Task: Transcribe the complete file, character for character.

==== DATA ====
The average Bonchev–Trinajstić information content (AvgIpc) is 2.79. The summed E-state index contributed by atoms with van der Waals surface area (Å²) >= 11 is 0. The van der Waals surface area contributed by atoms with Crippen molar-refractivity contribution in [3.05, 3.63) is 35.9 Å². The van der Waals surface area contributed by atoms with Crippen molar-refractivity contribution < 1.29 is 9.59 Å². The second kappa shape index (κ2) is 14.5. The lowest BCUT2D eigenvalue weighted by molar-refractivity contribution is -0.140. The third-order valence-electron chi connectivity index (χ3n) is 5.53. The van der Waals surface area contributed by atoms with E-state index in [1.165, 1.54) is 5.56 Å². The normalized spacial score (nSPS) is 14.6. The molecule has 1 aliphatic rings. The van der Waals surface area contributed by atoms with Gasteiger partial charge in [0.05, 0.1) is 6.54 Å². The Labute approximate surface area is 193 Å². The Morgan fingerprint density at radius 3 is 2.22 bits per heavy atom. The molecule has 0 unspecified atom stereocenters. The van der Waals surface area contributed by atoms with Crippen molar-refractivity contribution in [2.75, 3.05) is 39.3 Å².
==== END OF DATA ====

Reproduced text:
The average Bonchev–Trinajstić information content (AvgIpc) is 2.79. The summed E-state index contributed by atoms with van der Waals surface area (Å²) >= 11 is 0. The van der Waals surface area contributed by atoms with Crippen molar-refractivity contribution in [3.05, 3.63) is 35.9 Å². The van der Waals surface area contributed by atoms with Crippen molar-refractivity contribution < 1.29 is 9.59 Å². The second kappa shape index (κ2) is 14.5. The lowest BCUT2D eigenvalue weighted by molar-refractivity contribution is -0.140. The third-order valence-electron chi connectivity index (χ3n) is 5.53. The van der Waals surface area contributed by atoms with E-state index in [1.165, 1.54) is 5.56 Å². The normalized spacial score (nSPS) is 14.6. The molecule has 1 aliphatic rings. The van der Waals surface area contributed by atoms with Gasteiger partial charge in [0.05, 0.1) is 6.54 Å². The Labute approximate surface area is 193 Å². The Morgan fingerprint density at radius 3 is 2.22 bits per heavy atom. The molecule has 0 unspecified atom stereocenters. The van der Waals surface area contributed by atoms with Crippen molar-refractivity contribution in [2.75, 3.05) is 39.3 Å².